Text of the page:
If you live in a house with small children, avoiding the cold and flu season feels impossible. During those years where cold and flu season stretches into hay fever season it is game over for the sinuses. The combination of colds and pollen was particularly bad for us this year.
When we got our new worm farm, I decided to start putting the used tissues in with the other waste. Seeing our tissues for just half an hour piled up high in the worm food bucket was a revelation. I knew we used a lot of tissues, but it wasn’t until we collected them that I realised just how habitual they had become for us. Runny nose? Grab a tissue. Small spill on the table or floor? Grab a tissue. Child with a dirty face? Grab a tissue. I was even blowing my nose because I was walking past a tissue box, not necessarily because I needed to do it.
The obvious solution to this problem was to switch back to old fashioned hankies. It had been so long since I last used any that I didn’t know where you could even buy them anymore. I knew that they were still around somewhere, because our oldest daughter had been given some as a gift, but those had also been sent from overseas.
When I asked my mother if she knew where to buy them, she said that she still had all of my grandfather’s hankies in a drawer that we were welcome to take. I said yes, so the next time I saw her she brought around the surplus. Some of them were still in unopened packets, the tape so old that it stained the fabric yellow.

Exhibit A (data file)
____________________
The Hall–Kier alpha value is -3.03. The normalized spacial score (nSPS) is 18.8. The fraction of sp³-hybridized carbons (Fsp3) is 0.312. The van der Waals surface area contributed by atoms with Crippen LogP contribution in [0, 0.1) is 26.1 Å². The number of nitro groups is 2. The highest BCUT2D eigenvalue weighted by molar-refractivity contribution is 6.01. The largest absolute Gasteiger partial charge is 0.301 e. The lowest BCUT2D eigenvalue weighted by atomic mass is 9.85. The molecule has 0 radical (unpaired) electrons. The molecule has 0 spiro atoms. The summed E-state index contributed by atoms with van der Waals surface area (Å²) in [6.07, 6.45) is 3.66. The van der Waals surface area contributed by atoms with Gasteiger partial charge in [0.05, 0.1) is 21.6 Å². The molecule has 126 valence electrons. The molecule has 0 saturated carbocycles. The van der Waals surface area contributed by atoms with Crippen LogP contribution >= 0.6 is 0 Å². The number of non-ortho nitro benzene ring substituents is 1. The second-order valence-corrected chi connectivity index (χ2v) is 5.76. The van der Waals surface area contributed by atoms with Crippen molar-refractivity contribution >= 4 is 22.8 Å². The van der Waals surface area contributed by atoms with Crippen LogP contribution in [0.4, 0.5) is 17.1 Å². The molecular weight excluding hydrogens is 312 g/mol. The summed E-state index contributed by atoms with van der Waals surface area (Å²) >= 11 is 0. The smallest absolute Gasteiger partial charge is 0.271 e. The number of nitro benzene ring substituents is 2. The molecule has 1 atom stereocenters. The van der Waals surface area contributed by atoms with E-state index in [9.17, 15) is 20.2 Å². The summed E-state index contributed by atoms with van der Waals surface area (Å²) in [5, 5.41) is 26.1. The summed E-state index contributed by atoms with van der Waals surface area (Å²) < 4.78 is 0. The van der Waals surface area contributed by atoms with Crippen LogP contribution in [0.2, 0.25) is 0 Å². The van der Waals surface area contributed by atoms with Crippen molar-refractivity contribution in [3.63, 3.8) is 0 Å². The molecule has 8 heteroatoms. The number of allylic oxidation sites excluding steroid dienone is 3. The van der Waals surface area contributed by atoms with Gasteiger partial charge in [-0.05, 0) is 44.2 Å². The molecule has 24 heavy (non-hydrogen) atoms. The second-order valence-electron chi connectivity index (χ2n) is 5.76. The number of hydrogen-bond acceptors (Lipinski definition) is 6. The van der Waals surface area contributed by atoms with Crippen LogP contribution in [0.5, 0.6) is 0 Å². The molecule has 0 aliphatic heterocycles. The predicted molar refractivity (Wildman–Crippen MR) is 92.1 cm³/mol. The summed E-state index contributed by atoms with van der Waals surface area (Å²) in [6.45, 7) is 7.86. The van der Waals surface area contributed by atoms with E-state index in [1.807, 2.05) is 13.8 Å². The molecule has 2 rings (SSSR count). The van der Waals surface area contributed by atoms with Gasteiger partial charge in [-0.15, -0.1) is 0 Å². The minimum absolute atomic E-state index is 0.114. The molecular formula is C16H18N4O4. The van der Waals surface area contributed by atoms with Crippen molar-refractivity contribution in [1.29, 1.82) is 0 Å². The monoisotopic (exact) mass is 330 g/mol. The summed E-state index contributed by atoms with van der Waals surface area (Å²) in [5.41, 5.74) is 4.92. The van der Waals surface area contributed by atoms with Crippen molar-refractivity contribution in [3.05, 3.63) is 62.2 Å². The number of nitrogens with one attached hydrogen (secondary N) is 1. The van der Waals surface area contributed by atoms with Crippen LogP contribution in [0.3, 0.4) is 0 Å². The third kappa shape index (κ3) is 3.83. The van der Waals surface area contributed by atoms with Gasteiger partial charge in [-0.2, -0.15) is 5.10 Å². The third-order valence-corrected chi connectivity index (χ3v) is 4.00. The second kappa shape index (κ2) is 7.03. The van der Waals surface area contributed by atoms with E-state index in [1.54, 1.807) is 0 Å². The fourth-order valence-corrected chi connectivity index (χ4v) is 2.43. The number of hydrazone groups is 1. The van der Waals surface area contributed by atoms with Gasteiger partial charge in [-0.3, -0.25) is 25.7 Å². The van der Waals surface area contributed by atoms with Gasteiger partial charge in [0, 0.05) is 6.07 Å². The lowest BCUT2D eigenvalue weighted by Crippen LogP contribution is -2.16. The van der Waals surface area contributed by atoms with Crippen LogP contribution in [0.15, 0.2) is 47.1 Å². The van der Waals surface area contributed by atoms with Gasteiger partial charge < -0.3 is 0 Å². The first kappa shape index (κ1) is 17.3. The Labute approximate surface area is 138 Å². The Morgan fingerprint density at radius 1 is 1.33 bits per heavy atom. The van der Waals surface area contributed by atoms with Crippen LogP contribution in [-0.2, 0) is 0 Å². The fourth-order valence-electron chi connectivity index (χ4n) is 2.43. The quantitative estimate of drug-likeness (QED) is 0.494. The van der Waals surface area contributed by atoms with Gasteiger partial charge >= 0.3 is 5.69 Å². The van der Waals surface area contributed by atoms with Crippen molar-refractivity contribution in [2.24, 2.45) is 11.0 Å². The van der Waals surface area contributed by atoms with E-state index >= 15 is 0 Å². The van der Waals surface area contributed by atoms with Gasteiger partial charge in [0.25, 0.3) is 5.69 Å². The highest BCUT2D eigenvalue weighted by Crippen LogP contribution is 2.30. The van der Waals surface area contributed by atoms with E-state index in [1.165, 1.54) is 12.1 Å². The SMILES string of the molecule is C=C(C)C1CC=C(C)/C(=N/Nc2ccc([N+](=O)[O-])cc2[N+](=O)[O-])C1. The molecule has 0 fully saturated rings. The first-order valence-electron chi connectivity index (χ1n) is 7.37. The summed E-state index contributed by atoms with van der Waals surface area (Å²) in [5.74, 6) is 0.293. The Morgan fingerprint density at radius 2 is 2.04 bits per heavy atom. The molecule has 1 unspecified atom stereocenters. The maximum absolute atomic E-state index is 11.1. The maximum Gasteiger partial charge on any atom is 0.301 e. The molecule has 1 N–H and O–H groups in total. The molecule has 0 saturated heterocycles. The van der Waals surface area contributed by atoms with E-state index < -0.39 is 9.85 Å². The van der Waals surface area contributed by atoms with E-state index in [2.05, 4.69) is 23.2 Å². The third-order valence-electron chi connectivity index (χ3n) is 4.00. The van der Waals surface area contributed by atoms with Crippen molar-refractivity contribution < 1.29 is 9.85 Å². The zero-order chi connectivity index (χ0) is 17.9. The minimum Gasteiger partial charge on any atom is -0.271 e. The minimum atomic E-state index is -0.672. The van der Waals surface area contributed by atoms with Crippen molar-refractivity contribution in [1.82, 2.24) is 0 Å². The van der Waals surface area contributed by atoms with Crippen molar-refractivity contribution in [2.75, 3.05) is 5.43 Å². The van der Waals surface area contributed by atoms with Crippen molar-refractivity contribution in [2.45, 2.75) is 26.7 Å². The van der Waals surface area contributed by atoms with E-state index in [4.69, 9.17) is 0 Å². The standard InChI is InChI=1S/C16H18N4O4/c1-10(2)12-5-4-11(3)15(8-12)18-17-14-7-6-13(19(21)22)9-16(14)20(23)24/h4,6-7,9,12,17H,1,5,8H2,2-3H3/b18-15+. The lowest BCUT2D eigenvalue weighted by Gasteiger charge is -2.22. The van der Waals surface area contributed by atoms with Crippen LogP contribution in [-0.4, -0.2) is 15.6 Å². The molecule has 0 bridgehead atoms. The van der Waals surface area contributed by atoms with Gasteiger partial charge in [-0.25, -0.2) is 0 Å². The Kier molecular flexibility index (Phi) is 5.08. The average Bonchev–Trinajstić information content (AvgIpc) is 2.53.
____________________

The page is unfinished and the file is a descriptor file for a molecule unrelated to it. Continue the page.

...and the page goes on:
As soon as I had the hankies in my possession, I immediately remembered why I switched to using tissues. I first learned how to iron by ironing these hankies and, as I threw them into the washing machine, all I could think of was how many hours of my life were going to be dedicated to this chore. Then it dawned on me that if I didn’t care whether they were ironed or not then there was no need for me to do it. My partner saw me folding them and putting them away – unironed – and was weirdly excited that we had made the decision to skip ironing.
Once it came time to use the hankies, I found myself resistant to making the switch. The texture on my face was different, I wasn’t throwing it away as soon as I had used it, and it took me more than a week to get past the ick factor of reusing it. However, as soon as I realised that since I’m the one washing them I can swap mine as often as I like, it immediately stopped bothering me.
Getting to the point of happy hanky use took me longer than anyone else in the family. The kids like the colours and patterns of the hankies far more than the plain white tissues, and my partner really couldn’t give a stuff either way. Where the change became real for me was when I went through the house and literally hid all of our tissues in a cupboard so that I wouldn’t use them. I now have a few strategically placed collections of clean hankies where the tissue boxes used to be.
By switching from tissues to hankies we’re saving about $100 a year. Our laundry costs haven’t really changed because the hankies are going in with our regular load and washing them takes less time than buying tissues did. Then there is the obvious environmental benefit from eliminating a type of single use item from our lives. Most importantly for me, the skin around my nose has stopped cracking and peeling the way it does when I use too many tissues.
If you’re playing along at home…
…how can you reduce the amount of tissues that you use? Please let us know in the comments if you have switched to hankies or found another alternative.